Dutch policing force in court for ethnic profiling at border controls
On Tuesday the Koninklijke Marechaussee, a policing force that works as part of the Dutch military, will appear in court to face accusations of ethnic profiling at border controls. The civil proceedings were filed by human rights groups Amnesty International, Control Alt Delete and two Netherlands residents, among others, RTL Nieuws reports.
One of the citizens involved in the cases is Mpanzu Bamenga, a former city councilor for Eindhoven. In April 2018, he was pulled out of line at passport control at Eindhoven Airport after returning from a freedom congress in Rome. "I walked a bit faster because it was raining. I was neatly dressed and one of the first to get to passport control. The people in front of me could walk through, I had to stand to the side," he said to the broadcaster.
When Bamenga asked why he was stopped, the Marechaussee officers told him they were looking for criminal asylum seekers and he resembled someone they were looking for. "But the people who were picked from the line were another Black man and a Black woman with children. The rest could move on. It was clearly ethnic profiling. It was certainly not the first time for me and it was the most normal thing in the world for them too. That mad me angry. Ethnic profiling is not about me personally, a lot of people suffer from this stigma."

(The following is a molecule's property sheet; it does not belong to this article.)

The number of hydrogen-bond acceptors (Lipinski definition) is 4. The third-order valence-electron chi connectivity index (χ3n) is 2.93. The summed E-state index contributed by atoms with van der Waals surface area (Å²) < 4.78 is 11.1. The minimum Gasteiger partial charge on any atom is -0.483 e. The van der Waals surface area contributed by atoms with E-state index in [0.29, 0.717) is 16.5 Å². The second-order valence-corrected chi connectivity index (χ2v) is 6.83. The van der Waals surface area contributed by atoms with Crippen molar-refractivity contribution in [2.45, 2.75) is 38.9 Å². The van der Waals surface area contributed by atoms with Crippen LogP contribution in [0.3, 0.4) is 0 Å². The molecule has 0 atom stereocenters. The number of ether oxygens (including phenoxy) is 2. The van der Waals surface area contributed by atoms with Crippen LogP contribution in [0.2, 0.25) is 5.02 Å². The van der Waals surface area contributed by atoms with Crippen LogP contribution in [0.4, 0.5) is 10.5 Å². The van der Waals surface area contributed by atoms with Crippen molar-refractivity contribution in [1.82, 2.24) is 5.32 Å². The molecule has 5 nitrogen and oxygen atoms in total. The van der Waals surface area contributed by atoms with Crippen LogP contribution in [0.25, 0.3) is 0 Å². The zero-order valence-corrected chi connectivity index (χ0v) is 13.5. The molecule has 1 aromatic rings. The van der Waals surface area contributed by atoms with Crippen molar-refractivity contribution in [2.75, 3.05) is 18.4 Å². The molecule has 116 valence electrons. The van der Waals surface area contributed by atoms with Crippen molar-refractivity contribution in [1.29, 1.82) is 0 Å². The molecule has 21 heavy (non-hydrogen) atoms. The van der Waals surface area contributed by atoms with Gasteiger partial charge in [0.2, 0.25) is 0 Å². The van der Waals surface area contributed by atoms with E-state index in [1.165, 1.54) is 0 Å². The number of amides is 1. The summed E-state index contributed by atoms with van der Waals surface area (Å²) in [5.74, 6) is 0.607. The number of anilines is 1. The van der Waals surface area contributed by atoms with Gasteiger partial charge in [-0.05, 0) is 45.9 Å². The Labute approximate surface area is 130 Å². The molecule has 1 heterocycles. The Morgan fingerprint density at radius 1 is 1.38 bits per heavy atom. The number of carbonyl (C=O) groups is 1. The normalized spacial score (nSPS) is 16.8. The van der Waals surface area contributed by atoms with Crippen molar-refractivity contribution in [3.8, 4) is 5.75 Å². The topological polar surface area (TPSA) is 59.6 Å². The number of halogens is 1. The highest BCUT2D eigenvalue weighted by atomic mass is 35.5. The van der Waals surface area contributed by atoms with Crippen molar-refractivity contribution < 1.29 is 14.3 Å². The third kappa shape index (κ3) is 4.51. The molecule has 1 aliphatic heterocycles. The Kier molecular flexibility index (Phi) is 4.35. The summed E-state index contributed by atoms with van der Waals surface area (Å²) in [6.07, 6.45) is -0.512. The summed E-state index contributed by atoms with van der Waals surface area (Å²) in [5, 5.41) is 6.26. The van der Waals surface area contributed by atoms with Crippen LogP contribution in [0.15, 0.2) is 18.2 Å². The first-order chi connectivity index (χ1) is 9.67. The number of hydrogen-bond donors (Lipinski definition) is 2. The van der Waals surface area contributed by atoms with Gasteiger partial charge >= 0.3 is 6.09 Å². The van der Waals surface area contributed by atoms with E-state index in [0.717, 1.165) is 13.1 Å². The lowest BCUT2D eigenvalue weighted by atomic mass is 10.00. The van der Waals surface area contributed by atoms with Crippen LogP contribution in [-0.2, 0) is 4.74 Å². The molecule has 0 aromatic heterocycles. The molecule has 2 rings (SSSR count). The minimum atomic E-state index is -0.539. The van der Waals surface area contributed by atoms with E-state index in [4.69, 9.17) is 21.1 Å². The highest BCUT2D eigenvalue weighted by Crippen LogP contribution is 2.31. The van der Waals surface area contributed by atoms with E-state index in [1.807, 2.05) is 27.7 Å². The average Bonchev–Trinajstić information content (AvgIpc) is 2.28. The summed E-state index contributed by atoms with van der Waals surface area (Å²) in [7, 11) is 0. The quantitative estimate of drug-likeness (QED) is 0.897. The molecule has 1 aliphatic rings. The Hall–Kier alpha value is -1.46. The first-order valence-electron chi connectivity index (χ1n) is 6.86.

Bamenga filed a complaint, which was ruled valid, but decided he wanted to take this further. He therefore filed a lawsuit, along with Amnesty International, Control Alt Delete, discrimination hotline RADAR, lawyers from the Dutch jurists committee for human rights NJCM, and another citizen - a pilot of Surinamese descent. Their hope is that the court will officially draw a line and ban ethnic profiling.
The Koninklijke Marechaussee denied the accusations. "We are waiting for the lawsuit and are curious about the outcome. We previously gave a written response, which still applies," the force said to RTL Nieuws.
The written response said that the Marechaussee uses "predictive profiling" in selecting people for checks at the Dutch borders. "Someone can be selected for a check on the basis of various indicators, knowledge and experience, information (such as trends or previous incidents," the Marechaussee said.
"Ethnicity can be a relevant indicator here. However, this indicator is only used in combination with other indicators that justify a check. The predictive profiling method offers tools for objective action and is continuously improved. Employees are trained for this. Through this method, checks can always be explained. This also from the perspective of the person to be checked," a spokesperson for the Marechaussee added to RTL.